washingtonpost.com  > Columns > The Expert
The Expert


Patrick Chifunda, 29, World-Ranked Squash Player

Sunday, February 20, 2005; Page M07

OUT OF AFRICA: Squash originated in an English prison. Inmates started playing what they called "rackets" -- a game that involved smashing a ball against one or two walls -- and then the game spread with the Brits. I picked it up at my high school in South Africa -- my cousin was ranked second in Zambia, and he inspired me. Watching and playing against him also helped me improve my game. Then in 2000, I came to the States to establish myself as a world-class player. Currently, I'm 89th, according to the Professional Squash Association.

BADDA-SWING! When I travel, people think that I play an instrument because the squash case looks similar to that of a violin's. Those that know squash tend to think of it as being like racquetball, but it's really more like a boxing match -- fast and very aerobic. The space is small, and you're in constant motion. In a 30-minute game, you can burn 600 calories. In most of the world, the courts are made out of cement, but in the U.S., they're made out of hardwood, which slows the game down. This can work to your advantage -- you have more time to react.

_____Previous Columns_____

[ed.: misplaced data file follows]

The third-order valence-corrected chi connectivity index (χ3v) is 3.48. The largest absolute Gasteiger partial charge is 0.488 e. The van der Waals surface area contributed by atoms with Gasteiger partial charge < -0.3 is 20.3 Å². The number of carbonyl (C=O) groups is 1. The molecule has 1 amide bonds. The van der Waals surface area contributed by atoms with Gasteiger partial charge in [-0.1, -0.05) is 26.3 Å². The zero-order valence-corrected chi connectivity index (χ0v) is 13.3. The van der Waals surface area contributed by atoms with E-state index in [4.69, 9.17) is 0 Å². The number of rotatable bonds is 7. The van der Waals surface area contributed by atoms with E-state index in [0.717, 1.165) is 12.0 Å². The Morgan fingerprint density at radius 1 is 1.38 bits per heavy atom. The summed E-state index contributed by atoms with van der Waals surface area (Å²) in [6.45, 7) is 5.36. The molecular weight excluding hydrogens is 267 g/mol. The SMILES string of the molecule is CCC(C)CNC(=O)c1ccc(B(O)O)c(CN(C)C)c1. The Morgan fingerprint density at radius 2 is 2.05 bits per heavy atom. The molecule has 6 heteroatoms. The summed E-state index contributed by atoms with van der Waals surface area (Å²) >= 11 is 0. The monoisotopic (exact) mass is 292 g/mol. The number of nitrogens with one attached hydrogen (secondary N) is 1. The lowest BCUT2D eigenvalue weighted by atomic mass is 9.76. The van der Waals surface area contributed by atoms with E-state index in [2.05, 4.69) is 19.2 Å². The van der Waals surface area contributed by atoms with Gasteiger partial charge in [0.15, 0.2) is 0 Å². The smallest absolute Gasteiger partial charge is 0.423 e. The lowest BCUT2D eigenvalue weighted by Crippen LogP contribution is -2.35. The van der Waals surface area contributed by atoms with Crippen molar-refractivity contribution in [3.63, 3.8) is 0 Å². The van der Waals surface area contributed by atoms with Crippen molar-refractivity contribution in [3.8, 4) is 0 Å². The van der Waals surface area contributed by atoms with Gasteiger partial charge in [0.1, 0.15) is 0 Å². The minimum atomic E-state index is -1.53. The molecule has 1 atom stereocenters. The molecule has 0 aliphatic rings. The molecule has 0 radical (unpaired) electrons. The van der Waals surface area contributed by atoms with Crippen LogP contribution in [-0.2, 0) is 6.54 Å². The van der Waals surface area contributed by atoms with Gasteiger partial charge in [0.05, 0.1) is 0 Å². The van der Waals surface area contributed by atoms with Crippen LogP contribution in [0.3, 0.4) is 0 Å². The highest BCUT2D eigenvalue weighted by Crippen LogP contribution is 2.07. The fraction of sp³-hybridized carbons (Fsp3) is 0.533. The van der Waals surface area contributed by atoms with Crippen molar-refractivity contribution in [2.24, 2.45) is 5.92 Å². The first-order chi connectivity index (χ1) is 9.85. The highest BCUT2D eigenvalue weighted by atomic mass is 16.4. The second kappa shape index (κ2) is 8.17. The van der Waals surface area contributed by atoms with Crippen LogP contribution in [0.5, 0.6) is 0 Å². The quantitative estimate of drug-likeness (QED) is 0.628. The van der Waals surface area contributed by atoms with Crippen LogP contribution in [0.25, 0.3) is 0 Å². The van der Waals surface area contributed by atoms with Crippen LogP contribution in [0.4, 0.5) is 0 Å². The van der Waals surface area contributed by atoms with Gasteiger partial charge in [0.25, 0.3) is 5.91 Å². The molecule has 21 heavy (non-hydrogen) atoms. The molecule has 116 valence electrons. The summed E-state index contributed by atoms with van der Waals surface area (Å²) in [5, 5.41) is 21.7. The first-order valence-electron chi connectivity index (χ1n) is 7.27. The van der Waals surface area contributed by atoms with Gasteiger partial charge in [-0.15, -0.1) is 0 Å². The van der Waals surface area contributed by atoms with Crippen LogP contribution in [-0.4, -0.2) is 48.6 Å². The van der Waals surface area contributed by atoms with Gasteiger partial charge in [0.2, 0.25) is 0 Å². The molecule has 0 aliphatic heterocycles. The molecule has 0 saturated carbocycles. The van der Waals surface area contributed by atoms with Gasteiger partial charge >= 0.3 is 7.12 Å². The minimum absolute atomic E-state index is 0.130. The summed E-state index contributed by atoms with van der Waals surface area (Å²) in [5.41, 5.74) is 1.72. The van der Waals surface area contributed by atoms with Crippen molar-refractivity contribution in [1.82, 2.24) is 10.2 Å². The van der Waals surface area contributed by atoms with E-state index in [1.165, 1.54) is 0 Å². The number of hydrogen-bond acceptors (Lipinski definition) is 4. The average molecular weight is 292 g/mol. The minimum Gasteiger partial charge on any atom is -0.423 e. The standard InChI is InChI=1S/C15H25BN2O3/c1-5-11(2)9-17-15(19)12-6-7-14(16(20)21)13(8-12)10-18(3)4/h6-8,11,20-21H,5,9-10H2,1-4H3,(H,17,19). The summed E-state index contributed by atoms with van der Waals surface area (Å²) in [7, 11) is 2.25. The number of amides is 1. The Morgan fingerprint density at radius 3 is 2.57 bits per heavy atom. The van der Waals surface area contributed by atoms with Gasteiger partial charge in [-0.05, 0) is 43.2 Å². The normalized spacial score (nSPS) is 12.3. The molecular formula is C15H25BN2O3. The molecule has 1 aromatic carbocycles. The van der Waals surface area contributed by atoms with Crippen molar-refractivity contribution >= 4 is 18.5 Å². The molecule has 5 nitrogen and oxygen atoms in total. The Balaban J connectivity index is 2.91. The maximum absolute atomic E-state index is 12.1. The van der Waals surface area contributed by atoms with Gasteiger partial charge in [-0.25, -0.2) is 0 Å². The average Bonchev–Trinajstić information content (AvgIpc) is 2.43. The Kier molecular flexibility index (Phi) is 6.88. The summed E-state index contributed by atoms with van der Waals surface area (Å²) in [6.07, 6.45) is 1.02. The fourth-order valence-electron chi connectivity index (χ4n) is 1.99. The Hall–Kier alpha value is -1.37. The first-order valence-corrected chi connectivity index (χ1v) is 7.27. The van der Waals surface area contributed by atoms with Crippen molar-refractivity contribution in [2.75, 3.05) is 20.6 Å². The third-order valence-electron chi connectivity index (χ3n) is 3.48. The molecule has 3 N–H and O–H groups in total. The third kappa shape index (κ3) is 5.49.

Champagne Champ (The Washington Post, Feb 13, 2005)
Sweat Savant (The Washington Post, Feb 6, 2005)
Street Luger (The Washington Post, Jan 30, 2005)
Denim Diva (The Washington Post, Jan 23, 2005)
Corkscrew Connoisseur (The Washington Post, Jan 16, 2005)
More Columns

GETTING SQUASHED: If you want to learn, there are some great courts around the area. The University Club (1135 16th St. NW, 202-862-8800) and Sports Club/LA (1170 22nd St. NW, 202-974-6600) are both good; I teach at Results Gym (315 G St. SE, 202-234-5678). To start, you'll need a pair of cross-training shoes and a racquet. Prince makes an aluminum one for $20; it's perfect for when you're just learning the strokes. There are also three different balls -- professional, intermediate and beginner. The beginner ball is good because you don't have to warm it up first to make it expand and get bigger, like you do with the other two.

DAVID AND GOLIATH: At the beginning of my career, I played against the No. 1-ranked player (he was Canadian) in the Commonwealth Games in Malaysia. I thought I would only last nine or 10 minutes before he beat me, but I stayed in the game for 45 minutes and even scored four points, which for me was awesome!

As told to Karen Hart

Want to know about a certain topic? The Source will hunt down an expert. E-mail theexpert@washpost.com. Please include your name, city and daytime phone number.

© 2005 The Washington Post Company